Home' Trinidad and Tobago Guardian : July 3rd 2013 Contents A33
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A former North-Vietnamese soldier
has been reunited with his arm after
more than 40 years.
Nguyen Quang Hung, a Vietcong sol-
dier during the Vietnam war, had his
arm amputated by US army doctor Sam
Axelrad in 1966 after his arm caught
Dr Axelrad kept the bones of the arm
as a reminder of the good deed he had
performed by treating an enemy sol-
He began a quest to track down the
owner of the arm in 2012, meeting Mr
Hung on Monday to return his bones.
"I m very happy to see him again and
have that part of my body back after
nearly half a century," Mr Hung said.
"My arm bone is evidence of my con-
tribution to the war. I will keep it in my
house... in the glass display cabinet," he
said, adding that he hoped the arm
would help him claim a veteran s pen-
sion, as his army files had been lost.
He also plans to be buried with his
The Vietnam war, which ended in
1975, killed an estimated 58,000 US sol-
diers and three million Vietnamese.
War veteran reunited with long-lost arm
TREMAINE SOCA WARNER
W hen primary and secondary
schools close their doors in
early July, many working
parents seek entertainment and supervi-
sion for their children at vacation camps.
With programmes in sport, art, drama,
cooking, etiquette training and more, par-
ents have countless options. But what do
they consider when choosing which camp
experience is best for their children?
For a concerned parent, this list could
include cost, camp history and reputation,
child-to-staff ratio, safety, facilities available
as well as the activities offered.
Last week the T&T Guardian spoke to
manager of programmes at YMCA, Mar-
garet Rigaud about the organisation s 48-
year-old camp programme. Between July
and August, Rigaud said YMCA on Wright-
son Rd accommodates around 300 children
The camp caters for children between
the ages of three and 13 who can be enrolled
for part or all of the two-month period.
The activities offered include recreational
swimming, basketball, football, karate,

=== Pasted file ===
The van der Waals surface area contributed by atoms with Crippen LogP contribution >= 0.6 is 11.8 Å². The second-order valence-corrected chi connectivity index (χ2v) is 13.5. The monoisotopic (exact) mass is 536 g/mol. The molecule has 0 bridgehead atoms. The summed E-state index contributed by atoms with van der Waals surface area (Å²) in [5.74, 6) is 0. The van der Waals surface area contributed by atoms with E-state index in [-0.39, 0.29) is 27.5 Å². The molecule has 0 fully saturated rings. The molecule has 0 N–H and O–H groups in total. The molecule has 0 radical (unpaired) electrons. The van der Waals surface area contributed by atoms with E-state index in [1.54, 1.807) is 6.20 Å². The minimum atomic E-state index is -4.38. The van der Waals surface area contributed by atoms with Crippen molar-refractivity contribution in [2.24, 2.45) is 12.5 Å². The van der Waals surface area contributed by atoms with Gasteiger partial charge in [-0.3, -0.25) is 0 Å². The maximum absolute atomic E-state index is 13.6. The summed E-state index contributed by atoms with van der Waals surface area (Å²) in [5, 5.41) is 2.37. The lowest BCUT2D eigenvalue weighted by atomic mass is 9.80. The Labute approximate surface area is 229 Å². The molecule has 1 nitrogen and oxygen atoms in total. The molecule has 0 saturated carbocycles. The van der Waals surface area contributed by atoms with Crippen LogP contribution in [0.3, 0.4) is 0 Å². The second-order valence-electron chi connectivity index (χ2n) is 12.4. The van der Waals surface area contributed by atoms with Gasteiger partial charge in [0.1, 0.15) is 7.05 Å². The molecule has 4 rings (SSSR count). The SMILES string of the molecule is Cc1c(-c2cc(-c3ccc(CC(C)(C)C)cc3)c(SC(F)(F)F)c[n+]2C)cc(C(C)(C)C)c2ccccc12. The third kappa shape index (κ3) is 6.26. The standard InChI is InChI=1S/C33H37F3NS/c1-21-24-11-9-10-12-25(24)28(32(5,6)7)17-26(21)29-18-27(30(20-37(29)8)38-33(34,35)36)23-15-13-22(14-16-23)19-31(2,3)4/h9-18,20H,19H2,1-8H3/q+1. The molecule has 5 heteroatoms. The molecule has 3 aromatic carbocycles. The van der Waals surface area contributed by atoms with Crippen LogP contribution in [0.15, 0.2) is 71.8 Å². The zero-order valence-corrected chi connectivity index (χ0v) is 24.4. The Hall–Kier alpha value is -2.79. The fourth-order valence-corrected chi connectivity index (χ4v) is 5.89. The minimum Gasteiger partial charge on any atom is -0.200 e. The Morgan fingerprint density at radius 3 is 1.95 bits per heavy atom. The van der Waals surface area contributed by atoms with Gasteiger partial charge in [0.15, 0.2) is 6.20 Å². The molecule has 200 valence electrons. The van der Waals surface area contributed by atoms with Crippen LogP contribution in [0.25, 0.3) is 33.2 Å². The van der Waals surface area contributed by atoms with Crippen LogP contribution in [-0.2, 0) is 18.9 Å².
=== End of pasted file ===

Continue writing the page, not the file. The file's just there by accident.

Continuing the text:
dance and hikes among others.
Asked about the certification of the camp
staff, Rigaud said 30 camp counselors
between 16 and 25 years are currently going
through an eight-week training process
before the opening of the camp later this
month. She said these volunteers were all
trained in CPR, first aid, water safety and
conflict resolution. These counselors will
be divided and assigned to different age
groups which include three to six years,
seven to nine years and ten to 13 years.
Though the camp does not run back-
ground checks on camp counselors, Rigaud
says volunteers are asked to provide two
recommendation letters when applying for
"That s why parents gravitate to us
because they know we provide a safe and
secure environment for their kids. During
swimming sessions, we have life guards
on deck at camp counsellors in the water
with the children."
Though the camp runs from 9 am to 3
pm, supervision is provided from 7.30 am
to 5 pm with no additional charge.
"Parents want to know what activities
we offer and who the counselors are. Even
when the camp starts, some parents come
to take a walk around to see what is going
on. So there are concerned parents."
Camp administrator of the Harvard Club
Vacation Sports Camp Kecia Hosein said
parents feel secure sending their children
to its camp since the club is known for its
developmental sports clinics. The camp
offers sessions in football, cricket, rugby,
hockey and table tennis. Hosein said the
camp expects around 75 children each week
at its Tragarete Rd location and parents
can rest comfortably since all the camp
coaches are trained and qualified.
"We use instructors who are actually
national athletes and coaches in their
respective sports. We have no complaints
"They feel comfortable dropping their
kids and leaving because they know our
compound is safe and secure.
Continues on Page A34
What do parents consider?
, 46, San
I have sent them to
camps but before sending
them I would call the
organisers to find out
more about the camps. I
used to be a YMCA camp
counsellor so I know what
it involves. It all depends
on who is running the
I send my daughter to
religious camps because I
trust that the camp
directors there will teach
her the same values that
I teach her. While she is
at the camp, I would call
now and again to check
in on how she is going.
I have never sent my
child to camps but I am
looking into it. I would
want a camp that allows
my child to socialise and
to play different sports. I
plan to see what they
Well I have never sent
my son to camp. I
probably will some day
but I would have to make
sure that it is safe and I
would have to know who
is in charge.
I have sent my children
to those all-day camps
that are run by the youth
clubs. Because these
camps are church-based,
I felt safe sending them
, 41, San
My kids have gone to
general, inclusive camps
but only those run by
reputable bodies. Before
I sent them, I wanted to
know the background
and the history of the
SUITABLE FOR KIDS
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